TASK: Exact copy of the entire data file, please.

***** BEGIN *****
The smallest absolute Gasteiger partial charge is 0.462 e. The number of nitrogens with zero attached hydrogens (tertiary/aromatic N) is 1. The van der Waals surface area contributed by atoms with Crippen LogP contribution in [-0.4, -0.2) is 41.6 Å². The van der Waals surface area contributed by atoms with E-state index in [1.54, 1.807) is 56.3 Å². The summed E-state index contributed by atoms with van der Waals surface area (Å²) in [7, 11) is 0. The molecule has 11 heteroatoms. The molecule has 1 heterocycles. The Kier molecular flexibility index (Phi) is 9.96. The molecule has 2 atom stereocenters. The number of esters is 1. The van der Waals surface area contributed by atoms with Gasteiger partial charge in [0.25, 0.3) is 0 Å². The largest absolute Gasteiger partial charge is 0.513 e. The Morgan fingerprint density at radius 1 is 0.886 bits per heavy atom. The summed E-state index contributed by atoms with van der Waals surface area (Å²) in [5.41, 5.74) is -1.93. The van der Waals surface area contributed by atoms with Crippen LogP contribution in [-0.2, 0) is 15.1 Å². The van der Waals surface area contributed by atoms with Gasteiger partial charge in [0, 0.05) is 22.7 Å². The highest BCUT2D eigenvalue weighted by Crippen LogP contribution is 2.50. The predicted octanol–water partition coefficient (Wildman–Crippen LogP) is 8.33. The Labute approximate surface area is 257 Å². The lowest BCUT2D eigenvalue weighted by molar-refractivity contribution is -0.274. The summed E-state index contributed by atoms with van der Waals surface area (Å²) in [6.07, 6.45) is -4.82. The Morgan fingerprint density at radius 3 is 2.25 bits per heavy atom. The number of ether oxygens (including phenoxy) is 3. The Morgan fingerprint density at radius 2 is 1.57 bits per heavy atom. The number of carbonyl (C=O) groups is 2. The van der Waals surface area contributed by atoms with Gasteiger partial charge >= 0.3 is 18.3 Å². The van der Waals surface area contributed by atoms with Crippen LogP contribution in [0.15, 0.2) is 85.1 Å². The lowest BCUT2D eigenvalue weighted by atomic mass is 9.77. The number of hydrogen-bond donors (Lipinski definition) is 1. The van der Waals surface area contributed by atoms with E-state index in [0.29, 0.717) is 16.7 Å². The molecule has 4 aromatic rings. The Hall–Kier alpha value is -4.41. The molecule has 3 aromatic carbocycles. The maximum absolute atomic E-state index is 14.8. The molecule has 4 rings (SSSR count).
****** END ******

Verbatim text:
The smallest absolute Gasteiger partial charge is 0.462 e. The number of nitrogens with zero attached hydrogens (tertiary/aromatic N) is 1. The van der Waals surface area contributed by atoms with Crippen LogP contribution in [-0.4, -0.2) is 41.6 Å². The van der Waals surface area contributed by atoms with E-state index in [1.54, 1.807) is 56.3 Å². The summed E-state index contributed by atoms with van der Waals surface area (Å²) in [7, 11) is 0. The molecule has 11 heteroatoms. The molecule has 1 heterocycles. The Kier molecular flexibility index (Phi) is 9.96. The molecule has 2 atom stereocenters. The number of esters is 1. The van der Waals surface area contributed by atoms with Gasteiger partial charge in [0.25, 0.3) is 0 Å². The largest absolute Gasteiger partial charge is 0.513 e. The Morgan fingerprint density at radius 1 is 0.886 bits per heavy atom. The summed E-state index contributed by atoms with van der Waals surface area (Å²) in [5.41, 5.74) is -1.93. The van der Waals surface area contributed by atoms with Crippen LogP contribution in [-0.2, 0) is 15.1 Å². The van der Waals surface area contributed by atoms with Gasteiger partial charge in [0, 0.05) is 22.7 Å². The highest BCUT2D eigenvalue weighted by Crippen LogP contribution is 2.50. The predicted octanol–water partition coefficient (Wildman–Crippen LogP) is 8.33. The Labute approximate surface area is 257 Å². The lowest BCUT2D eigenvalue weighted by molar-refractivity contribution is -0.274. The summed E-state index contributed by atoms with van der Waals surface area (Å²) in [6.07, 6.45) is -4.82. The Morgan fingerprint density at radius 3 is 2.25 bits per heavy atom. The number of ether oxygens (including phenoxy) is 3. The Morgan fingerprint density at radius 2 is 1.57 bits per heavy atom. The number of carbonyl (C=O) groups is 2. The van der Waals surface area contributed by atoms with Gasteiger partial charge >= 0.3 is 18.3 Å². The van der Waals surface area contributed by atoms with Crippen LogP contribution in [0.15, 0.2) is 85.1 Å². The lowest BCUT2D eigenvalue weighted by atomic mass is 9.77. The number of hydrogen-bond donors (Lipinski definition) is 1. The van der Waals surface area contributed by atoms with E-state index in [0.29, 0.717) is 16.7 Å². The molecule has 4 aromatic rings. The Hall–Kier alpha value is -4.41. The molecule has 3 aromatic carbocycles. The maximum absolute atomic E-state index is 14.8. The molecule has 4 rings (SSSR count).